Nesfatin-1, an 82 amino acid neuropeptide, has recently been characterized as a potent metabolic regulator. However, the metabolic mechanisms and signaling steps directly associated with the action of nesfatin-1 have not been well delineated. We established a loss-of-function model of hypothalamic nesfatin-1/NUCB2 signaling in rats using an adenoviral-mediated RNAi. Using this model, we found that inhibition of central nesfatin-1/NUCB2 activity markedly increased food intake and hepatic glucose flux, and decreased glucose uptake in peripheral tissue in both normal chow diet (NCD)- and high fat diet (HFD)-fed rats. The change of hepatic glucose fluxes in the hypothalamic nesfatin-1/NUCB2 knockdown rats was accompanied by increased hepatic levels of G-6-Pase and PEPCK and decreased insulin receptor (InsR), insulin receptor substrate 1 (IRS-1), and AKT kinase (AKT) phosphorylation. Furthermore, knockdown of hypothalamic nesfatin-1 led to decreased phosphorylation of mammalian target of rapamycin (mTOR) and signal transducer and activator of transcription 3 (STAT3), and the subsequent suppressor of cytokine signaling 3 (SOCS3) levels. These results demonstrated that hypothalamic nesfatin-1/NUCB2 plays an important role in glucose homeostasis and hepatic insulin sensitivity, which at least in part, is associated with the activation of the mTOR-STAT3 signaling pathway.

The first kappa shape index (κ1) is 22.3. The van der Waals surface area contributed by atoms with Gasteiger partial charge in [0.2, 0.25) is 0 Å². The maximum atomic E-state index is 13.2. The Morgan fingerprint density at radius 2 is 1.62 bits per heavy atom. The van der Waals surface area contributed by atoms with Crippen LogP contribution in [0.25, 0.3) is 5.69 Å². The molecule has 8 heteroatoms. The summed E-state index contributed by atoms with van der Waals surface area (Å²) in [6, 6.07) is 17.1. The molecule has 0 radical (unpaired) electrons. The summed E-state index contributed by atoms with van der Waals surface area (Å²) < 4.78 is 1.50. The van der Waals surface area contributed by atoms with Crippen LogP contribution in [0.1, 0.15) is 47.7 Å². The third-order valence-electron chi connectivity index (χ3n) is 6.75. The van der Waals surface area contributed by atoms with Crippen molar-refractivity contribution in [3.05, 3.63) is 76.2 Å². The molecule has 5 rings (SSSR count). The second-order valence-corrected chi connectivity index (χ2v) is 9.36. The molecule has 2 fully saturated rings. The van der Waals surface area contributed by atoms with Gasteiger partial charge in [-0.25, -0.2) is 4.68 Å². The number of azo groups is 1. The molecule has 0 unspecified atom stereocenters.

* These authors contributed equally to this project.
- Received June 7, 2013.
- Accepted December 10, 2013.
- © 2014 by the American Diabetes Association.
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